In the context of developing policies to support low-carbon palm oil production, an appropriate working definition of degraded land refers to areas with low carbon stocks and low biodiversity levels. Therefore, this paper uses land cover as a preliminary indicator for addressing this sustainability consideration.
Where are potentially suitable degraded lands?
Just because land is considered to be degraded from a carbon and biodiversity perspective does not necessarily make it suitable for sustainable palm oil production. For example, the area may be economically unattractive or local people may disagree with plantation proposals that do not appropriately take into account their existing claims and rights.
The paper presents a method for guiding initial site selection for palm oil that goes beyond identifying low-carbon areas to consider whether an area is potentially suitable for palm oil production according to established sustainability standards such as those of the RSPO. Therefore, the full method—which was developed with input from industry, government, and civil society—consists of environmental, economic, social, and legal considerations that include, but are not limited to, whether the land is “degraded.”
The first step in the method is a provincial-wide desktop analysis. Under Project POTICO, WRI and Sekala applied the method in West Kalimantan and Central Kalimantan. The desktop analysis classified 7 million hectares of land as potentially suitable in these provinces. This amount is similar to some estimates of projected future oil palm expansion in Indonesia by 2020.
This map shows the location of West Kalimantan (green) and Central Kalimantan (red).
WRI and Sekala are currently developing a “Suitability Mapper,” an online application to allow easy replication or customization of the desktop portion of the method. The mapper will be released in mid-2012.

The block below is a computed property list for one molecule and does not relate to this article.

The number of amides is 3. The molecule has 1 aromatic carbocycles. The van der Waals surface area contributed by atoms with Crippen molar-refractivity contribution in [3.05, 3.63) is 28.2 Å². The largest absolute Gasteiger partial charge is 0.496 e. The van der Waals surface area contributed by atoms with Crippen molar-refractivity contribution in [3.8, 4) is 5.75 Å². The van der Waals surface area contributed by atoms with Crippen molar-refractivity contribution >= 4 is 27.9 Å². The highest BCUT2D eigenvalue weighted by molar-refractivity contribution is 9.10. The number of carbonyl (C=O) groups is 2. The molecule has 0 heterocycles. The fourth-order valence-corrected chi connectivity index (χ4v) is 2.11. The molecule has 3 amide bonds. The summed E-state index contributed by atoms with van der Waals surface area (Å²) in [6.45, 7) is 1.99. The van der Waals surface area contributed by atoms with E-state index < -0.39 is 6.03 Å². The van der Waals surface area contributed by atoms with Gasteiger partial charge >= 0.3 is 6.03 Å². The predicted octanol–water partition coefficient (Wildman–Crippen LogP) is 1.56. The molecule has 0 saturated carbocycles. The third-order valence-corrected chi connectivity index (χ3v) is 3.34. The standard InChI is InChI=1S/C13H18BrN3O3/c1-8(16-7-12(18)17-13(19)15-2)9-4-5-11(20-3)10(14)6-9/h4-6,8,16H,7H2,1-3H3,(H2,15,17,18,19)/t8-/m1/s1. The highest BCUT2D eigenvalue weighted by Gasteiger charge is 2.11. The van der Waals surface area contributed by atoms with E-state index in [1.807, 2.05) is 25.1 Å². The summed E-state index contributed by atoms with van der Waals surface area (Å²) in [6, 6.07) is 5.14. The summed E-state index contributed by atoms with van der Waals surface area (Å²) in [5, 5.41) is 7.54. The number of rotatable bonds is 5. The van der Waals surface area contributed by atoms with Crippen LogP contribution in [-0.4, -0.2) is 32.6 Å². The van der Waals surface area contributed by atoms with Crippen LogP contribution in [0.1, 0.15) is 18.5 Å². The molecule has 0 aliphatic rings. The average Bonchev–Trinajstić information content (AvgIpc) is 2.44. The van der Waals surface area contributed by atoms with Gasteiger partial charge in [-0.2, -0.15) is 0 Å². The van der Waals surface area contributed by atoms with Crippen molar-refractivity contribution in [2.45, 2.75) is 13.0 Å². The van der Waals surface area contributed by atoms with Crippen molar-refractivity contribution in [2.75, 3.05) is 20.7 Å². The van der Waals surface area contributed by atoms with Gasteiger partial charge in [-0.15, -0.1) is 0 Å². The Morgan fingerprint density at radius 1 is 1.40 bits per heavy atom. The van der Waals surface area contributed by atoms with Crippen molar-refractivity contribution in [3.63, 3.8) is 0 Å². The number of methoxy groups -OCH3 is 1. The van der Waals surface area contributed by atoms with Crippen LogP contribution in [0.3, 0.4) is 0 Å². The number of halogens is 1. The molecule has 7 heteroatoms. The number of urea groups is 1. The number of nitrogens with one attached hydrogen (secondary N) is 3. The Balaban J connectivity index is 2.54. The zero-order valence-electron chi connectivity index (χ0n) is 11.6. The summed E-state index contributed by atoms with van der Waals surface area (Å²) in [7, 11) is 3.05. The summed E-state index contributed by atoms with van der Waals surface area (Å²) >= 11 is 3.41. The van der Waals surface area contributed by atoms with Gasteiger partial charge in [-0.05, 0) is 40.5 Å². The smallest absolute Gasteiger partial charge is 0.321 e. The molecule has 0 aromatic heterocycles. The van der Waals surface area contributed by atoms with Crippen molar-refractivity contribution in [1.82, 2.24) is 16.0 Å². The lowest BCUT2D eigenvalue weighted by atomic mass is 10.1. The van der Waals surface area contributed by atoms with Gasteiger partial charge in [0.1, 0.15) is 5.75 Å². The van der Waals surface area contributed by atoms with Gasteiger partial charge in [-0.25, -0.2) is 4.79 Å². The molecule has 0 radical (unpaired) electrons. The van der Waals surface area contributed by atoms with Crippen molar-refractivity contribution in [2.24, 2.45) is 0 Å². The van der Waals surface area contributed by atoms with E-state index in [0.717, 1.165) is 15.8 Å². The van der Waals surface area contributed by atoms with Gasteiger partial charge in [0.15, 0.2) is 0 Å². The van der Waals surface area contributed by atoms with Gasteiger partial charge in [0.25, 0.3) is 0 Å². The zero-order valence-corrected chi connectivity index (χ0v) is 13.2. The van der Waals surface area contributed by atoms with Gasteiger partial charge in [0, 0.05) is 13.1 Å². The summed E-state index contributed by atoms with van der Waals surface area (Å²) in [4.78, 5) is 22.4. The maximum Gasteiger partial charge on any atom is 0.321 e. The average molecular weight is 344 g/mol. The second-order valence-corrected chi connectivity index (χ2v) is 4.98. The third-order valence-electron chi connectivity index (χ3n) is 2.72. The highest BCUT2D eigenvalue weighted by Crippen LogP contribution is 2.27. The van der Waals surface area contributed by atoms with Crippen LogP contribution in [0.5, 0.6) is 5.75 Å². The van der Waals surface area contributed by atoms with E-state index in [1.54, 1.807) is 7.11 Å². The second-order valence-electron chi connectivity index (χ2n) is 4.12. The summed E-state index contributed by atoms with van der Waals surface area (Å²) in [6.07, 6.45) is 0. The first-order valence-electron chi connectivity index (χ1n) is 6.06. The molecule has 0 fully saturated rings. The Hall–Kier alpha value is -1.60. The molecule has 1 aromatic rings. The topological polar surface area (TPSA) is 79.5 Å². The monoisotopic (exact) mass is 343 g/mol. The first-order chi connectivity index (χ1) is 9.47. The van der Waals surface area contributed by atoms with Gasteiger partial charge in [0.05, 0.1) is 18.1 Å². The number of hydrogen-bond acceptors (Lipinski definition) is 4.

How to identify potential sites for expansion? Fieldwork required
The paper emphasizes the importance of including social considerations in all stages of a comprehensive site selection process. Therefore, the method described is not limited to desktop analysis, but also includes field assessments.
Field team in West Kalimantan, Indonesia. Photo credit: Sekala.
Under Project POTICO, field assessments were conducted in 22 sites in West Kalimantan initially classified as potentially suitable in the desktop analysis. Of these, nine were confirmed as potentially suitable after additional site-specific information, such as community interest, was considered. These results clearly indicate that field assessments are necessary to confirm or reject the potential suitability of a site.
This practical method can be used by companies as a first step in a site selection process for a certified sustainable plantation and can inform government officials and NGOs in assessing land use policy options to support low-carbon palm oil expansion.
Read the full working paper: “How to identify degraded land for sustainable palm oil in Indonesia".